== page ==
That’s why you’ve got to sift through your list to bring your most strategic co-selling opportunities to the top (See step two to understand how).
At the same time, your partner should identify overlaps existing between their customers and your prospects. They can then analyze the resulting list of accounts to figure out which of them may lead to the most partner-influenced deals for your company.
When asking Ramanan how he guarantees the same amount of effort from his partners that his team delivers, he says he relies on trust — not contracts. “The most important thing is transparency.”
Have a conversation with your partner to discuss your expectations and the specific steps you and your partner will take to meet those expectations.
Step #2: Consult With Your Customer Success and Partnerships Teams to Identify Customers Who May Need the Integration
Ramanan consults with members of his customer success team and his partnerships farming team to learn which customer accounts may be the right fit for a particular integration.
His customer success managers look at the list from step one to determine which accounts are most likely to adopt the integration according to their industry, geographic location, and other factors.
For example, if the partner they’re working with has an e-signature solution and has many customers in the healthcare and construction industries, the CSMs may segment the list to hone in on customers in those industries. If that same e-signature company is currently targeting accounts in EMEA (Europe, Middle East, and Africa), the CSMs will segment the list again to display only accounts in those regions.
The customer success reps then consult with members of their partnerships farming team and nominate the accounts they believe to be a good fit for adopting the integration.
Step #3: Identify Customers Your Team Has a Strong Rapport With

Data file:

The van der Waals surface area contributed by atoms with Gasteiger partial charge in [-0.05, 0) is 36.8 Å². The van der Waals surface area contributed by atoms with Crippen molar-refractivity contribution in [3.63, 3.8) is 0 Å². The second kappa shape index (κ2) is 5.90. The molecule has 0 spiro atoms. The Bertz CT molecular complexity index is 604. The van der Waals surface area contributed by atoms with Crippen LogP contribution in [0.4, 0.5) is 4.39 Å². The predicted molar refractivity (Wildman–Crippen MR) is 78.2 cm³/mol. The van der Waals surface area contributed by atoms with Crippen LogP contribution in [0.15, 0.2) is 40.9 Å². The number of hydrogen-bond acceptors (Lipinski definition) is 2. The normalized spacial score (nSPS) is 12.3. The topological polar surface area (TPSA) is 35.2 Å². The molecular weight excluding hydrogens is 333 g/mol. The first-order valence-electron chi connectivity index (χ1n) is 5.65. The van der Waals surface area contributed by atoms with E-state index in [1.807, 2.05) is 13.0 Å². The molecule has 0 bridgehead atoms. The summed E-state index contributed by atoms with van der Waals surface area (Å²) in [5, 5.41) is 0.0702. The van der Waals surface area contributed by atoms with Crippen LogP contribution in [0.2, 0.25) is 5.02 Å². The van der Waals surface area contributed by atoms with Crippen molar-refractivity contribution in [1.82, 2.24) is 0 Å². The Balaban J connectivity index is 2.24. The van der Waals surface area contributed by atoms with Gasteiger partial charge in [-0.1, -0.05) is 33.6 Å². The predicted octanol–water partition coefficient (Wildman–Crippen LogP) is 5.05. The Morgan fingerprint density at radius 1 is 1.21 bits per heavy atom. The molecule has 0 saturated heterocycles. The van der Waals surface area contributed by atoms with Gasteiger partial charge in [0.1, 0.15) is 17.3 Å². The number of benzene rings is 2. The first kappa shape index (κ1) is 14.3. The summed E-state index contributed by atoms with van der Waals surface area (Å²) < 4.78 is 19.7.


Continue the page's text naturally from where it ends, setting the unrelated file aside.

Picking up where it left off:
Of the lists you retrieved from step one and step two, identify which customers your customer success reps or farming team have a strong relationship with — especially the folks your team believes would be open to trying new technologies.
By this time, Ramanan’s team has narrowed their list of co-selling opportunities down to the top 15-20 strategic accounts — a shortlist of qualified opportunities with a high likelihood of integration adoption.
If you follow these steps, your CSMs may have an easier time getting an enthusiastic “Yes!” when asking customers if they’d like to learn about your partner’s solution — and that partner has a better chance of closing the deal.
Time to start making those intros!
What Next? Inspire Swift Action From Relevant Stakeholders
Once they’ve got the final list of accounts, Ramanan’s team acts fast.
Ramanan invites his customer success managers, his partner, and members of his partner’s sales team into a room (or Zoom). Each team spends about 15 minutes educating the other about their respective products. Then, they discuss the value of their joint solution and define the exact solution-selling messaging.
Ramanan says, “We do a very quick session where our sales reps talk about our product with the partner rep, and the partner rep does the same for their product, and we talk about the joint integration value.”
After that, it’s go time.
“We come out with a pitch that we’ll send to each of our respective customer lists on the same day, on behalf of our partner” says Ramanan. “We tell the customer, ‘Hey, we work with this partner, there’s a great solution that we have together, would you like to try it?’ If the customer says yes, we introduce the partner right away.’”
We like to think of same-day-intros as the cherry on top of the cake when it comes to driving efficiency through your co-selling motions.
What processes have you put in place to make your job more successful? We’d love to hear them. Send us a note on Twitter at @Crossbeam.